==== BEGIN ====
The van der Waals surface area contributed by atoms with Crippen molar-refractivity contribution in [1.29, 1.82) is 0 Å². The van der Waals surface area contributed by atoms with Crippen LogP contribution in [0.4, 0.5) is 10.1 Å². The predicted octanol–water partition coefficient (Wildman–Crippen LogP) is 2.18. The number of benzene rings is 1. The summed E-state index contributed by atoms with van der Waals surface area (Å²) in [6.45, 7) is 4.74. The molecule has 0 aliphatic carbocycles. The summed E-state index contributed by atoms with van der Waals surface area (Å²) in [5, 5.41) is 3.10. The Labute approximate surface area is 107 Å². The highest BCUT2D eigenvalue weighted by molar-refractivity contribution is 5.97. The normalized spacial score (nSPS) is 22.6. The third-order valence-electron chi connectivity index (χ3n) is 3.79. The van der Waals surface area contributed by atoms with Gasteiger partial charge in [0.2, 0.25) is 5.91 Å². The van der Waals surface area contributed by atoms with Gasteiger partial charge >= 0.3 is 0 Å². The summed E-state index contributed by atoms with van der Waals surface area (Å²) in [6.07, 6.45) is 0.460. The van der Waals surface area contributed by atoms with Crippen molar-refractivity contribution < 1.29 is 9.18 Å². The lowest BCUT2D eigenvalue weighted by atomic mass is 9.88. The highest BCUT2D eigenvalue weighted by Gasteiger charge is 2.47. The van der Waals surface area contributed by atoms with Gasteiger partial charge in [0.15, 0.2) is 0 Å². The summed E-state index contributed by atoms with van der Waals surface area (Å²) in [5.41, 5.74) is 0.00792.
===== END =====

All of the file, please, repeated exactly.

The van der Waals surface area contributed by atoms with Crippen molar-refractivity contribution in [1.29, 1.82) is 0 Å². The van der Waals surface area contributed by atoms with Crippen LogP contribution in [0.4, 0.5) is 10.1 Å². The predicted octanol–water partition coefficient (Wildman–Crippen LogP) is 2.18. The number of benzene rings is 1. The summed E-state index contributed by atoms with van der Waals surface area (Å²) in [6.45, 7) is 4.74. The molecule has 0 aliphatic carbocycles. The summed E-state index contributed by atoms with van der Waals surface area (Å²) in [5, 5.41) is 3.10. The Labute approximate surface area is 107 Å². The highest BCUT2D eigenvalue weighted by molar-refractivity contribution is 5.97. The normalized spacial score (nSPS) is 22.6. The third-order valence-electron chi connectivity index (χ3n) is 3.79. The van der Waals surface area contributed by atoms with Gasteiger partial charge in [0.2, 0.25) is 5.91 Å². The van der Waals surface area contributed by atoms with Gasteiger partial charge >= 0.3 is 0 Å². The summed E-state index contributed by atoms with van der Waals surface area (Å²) in [6.07, 6.45) is 0.460. The van der Waals surface area contributed by atoms with Crippen molar-refractivity contribution < 1.29 is 9.18 Å². The lowest BCUT2D eigenvalue weighted by atomic mass is 9.88. The highest BCUT2D eigenvalue weighted by Gasteiger charge is 2.47. The van der Waals surface area contributed by atoms with Gasteiger partial charge in [0.15, 0.2) is 0 Å². The summed E-state index contributed by atoms with van der Waals surface area (Å²) in [5.41, 5.74) is 0.00792.